A popular streaming production company has announced a new competitive Dungeons & Dragons tournament as a way to merge competitive esports with tabletop gaming.
Encounter Roleplay, a streaming channel that frequently partners with Dungeons & Dragons, has announced DnDSports - a new online D&D tournament. The tournament is billed as a way for competitive games to get comfortable with trying out Dungeons & Dragons as well as a unique way to depict the versatility of D&D's fifth edition combat system.
The rules are relatively simple - two teams of four characters will be placed in a dungeon and will battle to the death. Players will choose from a collection of 15 pre-generated characters, each with their own unique abilities and traits. In addition, the tournament will utilize a Pick/Ban system similar to some existing MOBA tournaments.
Each game will still have a dungeon master and some opportunities for roleplaying, but obviously most of the games will be focused on combat. The tournament is also sponsored by D&D Beyond, the popular digital character builder and rules resource.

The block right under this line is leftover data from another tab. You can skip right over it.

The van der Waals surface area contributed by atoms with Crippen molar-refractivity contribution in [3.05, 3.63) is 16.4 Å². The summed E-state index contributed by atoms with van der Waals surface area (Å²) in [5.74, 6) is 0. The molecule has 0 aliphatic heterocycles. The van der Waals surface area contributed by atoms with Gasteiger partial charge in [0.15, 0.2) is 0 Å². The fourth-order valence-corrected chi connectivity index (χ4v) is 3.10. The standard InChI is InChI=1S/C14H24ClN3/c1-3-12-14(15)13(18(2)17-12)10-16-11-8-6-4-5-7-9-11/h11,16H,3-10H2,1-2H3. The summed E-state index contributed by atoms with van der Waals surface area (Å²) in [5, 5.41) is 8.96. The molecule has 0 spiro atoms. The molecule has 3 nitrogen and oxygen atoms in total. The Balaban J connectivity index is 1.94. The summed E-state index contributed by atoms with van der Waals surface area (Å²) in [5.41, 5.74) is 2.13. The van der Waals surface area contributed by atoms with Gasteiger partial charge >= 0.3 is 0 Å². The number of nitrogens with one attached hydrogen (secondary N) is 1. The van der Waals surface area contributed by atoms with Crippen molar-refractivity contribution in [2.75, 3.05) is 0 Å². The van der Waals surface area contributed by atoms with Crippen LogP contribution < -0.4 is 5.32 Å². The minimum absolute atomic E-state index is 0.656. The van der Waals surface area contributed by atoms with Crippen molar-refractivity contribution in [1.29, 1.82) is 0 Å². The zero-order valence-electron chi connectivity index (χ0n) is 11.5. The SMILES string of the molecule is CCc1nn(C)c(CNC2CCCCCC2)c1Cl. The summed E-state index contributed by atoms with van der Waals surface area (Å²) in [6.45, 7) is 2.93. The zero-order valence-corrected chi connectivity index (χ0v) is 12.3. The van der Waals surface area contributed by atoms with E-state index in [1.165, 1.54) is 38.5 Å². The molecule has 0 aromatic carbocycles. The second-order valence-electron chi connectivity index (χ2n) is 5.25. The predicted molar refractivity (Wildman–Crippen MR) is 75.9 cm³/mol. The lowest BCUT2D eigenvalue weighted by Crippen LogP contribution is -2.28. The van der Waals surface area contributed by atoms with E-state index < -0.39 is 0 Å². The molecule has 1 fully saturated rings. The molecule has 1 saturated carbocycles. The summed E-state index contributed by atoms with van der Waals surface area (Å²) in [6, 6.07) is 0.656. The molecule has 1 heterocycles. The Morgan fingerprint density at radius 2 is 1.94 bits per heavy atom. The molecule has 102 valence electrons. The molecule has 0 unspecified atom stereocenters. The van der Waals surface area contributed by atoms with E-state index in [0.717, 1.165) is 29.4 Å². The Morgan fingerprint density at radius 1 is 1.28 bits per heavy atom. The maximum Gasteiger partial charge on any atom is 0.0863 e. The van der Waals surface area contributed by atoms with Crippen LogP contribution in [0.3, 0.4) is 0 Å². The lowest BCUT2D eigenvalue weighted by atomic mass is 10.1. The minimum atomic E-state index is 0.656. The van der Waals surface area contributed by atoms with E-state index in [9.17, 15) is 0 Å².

The tournament will feature four teams duking it out in a single elimination format, with winners determined by a best of three battle. The winner of the tournament will win $5,000 and money raised during the tournament will also go to the 826LA charity.
Competitive Dungeons & Dragons is a controversial topic, especially after the CEO of Hasbro, Wizards of the Coast's parent company, mentioned that D&D could expand into the esports sphere. While most assumed that he was speaking about Magic: The Gathering and D&D's mobile and video game offerings, some believed that he was talking about traditional D&D with an emphasis on combat and a de-emphasis on roleplaying.
While many D&D fans feel that competitive Dungeons & Dragons is against the spirit of the game as it focuses more on mechanics than actual roleplaying, creator Gary Gygax did create several competitive D&D modules to use at gaming conventions. Famous encounters like "Tomb of Horrors" and "Hidden Shrine of Tamoachan" all started off as modules made for competitive play. While Dungeons & Dragons was an entirely different game than it is today, the game is rooted in a bit of competitive play.
The tournament will start on November 10th and end on December 1st. Obviously, a lot of eyes will be on this experiment to see if competitive D&D really is a thing, and we could see a lot more D&D tournaments in the future if this turns out successful. You can find out more information about the tournament here.